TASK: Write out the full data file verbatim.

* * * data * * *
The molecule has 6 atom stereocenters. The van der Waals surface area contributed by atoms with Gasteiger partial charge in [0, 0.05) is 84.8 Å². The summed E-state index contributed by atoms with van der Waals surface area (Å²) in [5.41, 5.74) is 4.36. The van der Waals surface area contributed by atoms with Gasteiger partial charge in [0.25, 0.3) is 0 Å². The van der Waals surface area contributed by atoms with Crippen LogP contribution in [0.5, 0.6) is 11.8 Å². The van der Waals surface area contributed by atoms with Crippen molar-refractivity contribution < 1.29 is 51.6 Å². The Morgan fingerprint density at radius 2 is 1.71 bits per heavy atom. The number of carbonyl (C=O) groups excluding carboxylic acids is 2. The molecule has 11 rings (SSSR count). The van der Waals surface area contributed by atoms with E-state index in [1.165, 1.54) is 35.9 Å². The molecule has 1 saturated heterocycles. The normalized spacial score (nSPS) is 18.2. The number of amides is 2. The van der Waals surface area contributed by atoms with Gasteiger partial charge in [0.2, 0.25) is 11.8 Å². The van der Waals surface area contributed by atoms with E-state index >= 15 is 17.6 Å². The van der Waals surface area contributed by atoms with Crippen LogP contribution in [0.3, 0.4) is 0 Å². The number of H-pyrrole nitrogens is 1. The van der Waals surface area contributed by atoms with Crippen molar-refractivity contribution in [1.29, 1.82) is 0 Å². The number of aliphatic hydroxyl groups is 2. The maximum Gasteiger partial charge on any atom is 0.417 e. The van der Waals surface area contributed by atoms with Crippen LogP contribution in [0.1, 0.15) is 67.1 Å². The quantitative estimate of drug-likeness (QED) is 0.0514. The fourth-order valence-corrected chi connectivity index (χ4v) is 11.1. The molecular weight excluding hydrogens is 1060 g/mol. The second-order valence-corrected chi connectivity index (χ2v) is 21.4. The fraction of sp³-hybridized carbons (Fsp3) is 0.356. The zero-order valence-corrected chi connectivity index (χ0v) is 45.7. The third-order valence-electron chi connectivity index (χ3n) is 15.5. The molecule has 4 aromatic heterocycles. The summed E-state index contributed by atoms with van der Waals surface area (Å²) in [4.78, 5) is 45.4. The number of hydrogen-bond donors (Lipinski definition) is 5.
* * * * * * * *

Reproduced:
The molecule has 6 atom stereocenters. The van der Waals surface area contributed by atoms with Gasteiger partial charge in [0, 0.05) is 84.8 Å². The summed E-state index contributed by atoms with van der Waals surface area (Å²) in [5.41, 5.74) is 4.36. The van der Waals surface area contributed by atoms with Gasteiger partial charge in [0.25, 0.3) is 0 Å². The van der Waals surface area contributed by atoms with Crippen LogP contribution in [0.5, 0.6) is 11.8 Å². The van der Waals surface area contributed by atoms with Crippen molar-refractivity contribution < 1.29 is 51.6 Å². The Morgan fingerprint density at radius 2 is 1.71 bits per heavy atom. The number of carbonyl (C=O) groups excluding carboxylic acids is 2. The molecule has 11 rings (SSSR count). The van der Waals surface area contributed by atoms with E-state index in [1.165, 1.54) is 35.9 Å². The molecule has 1 saturated heterocycles. The normalized spacial score (nSPS) is 18.2. The number of amides is 2. The van der Waals surface area contributed by atoms with Gasteiger partial charge in [0.2, 0.25) is 11.8 Å². The van der Waals surface area contributed by atoms with E-state index >= 15 is 17.6 Å². The van der Waals surface area contributed by atoms with Crippen LogP contribution in [0.3, 0.4) is 0 Å². The number of H-pyrrole nitrogens is 1. The van der Waals surface area contributed by atoms with Crippen molar-refractivity contribution in [1.29, 1.82) is 0 Å². The number of aliphatic hydroxyl groups is 2. The maximum Gasteiger partial charge on any atom is 0.417 e. The van der Waals surface area contributed by atoms with Crippen LogP contribution in [0.1, 0.15) is 67.1 Å². The quantitative estimate of drug-likeness (QED) is 0.0514. The fourth-order valence-corrected chi connectivity index (χ4v) is 11.1. The molecular weight excluding hydrogens is 1060 g/mol. The second-order valence-corrected chi connectivity index (χ2v) is 21.4. The fraction of sp³-hybridized carbons (Fsp3) is 0.356. The zero-order valence-corrected chi connectivity index (χ0v) is 45.7. The third-order valence-electron chi connectivity index (χ3n) is 15.5. The molecule has 4 aromatic heterocycles. The summed E-state index contributed by atoms with van der Waals surface area (Å²) in [4.78, 5) is 45.4. The number of hydrogen-bond donors (Lipinski definition) is 5.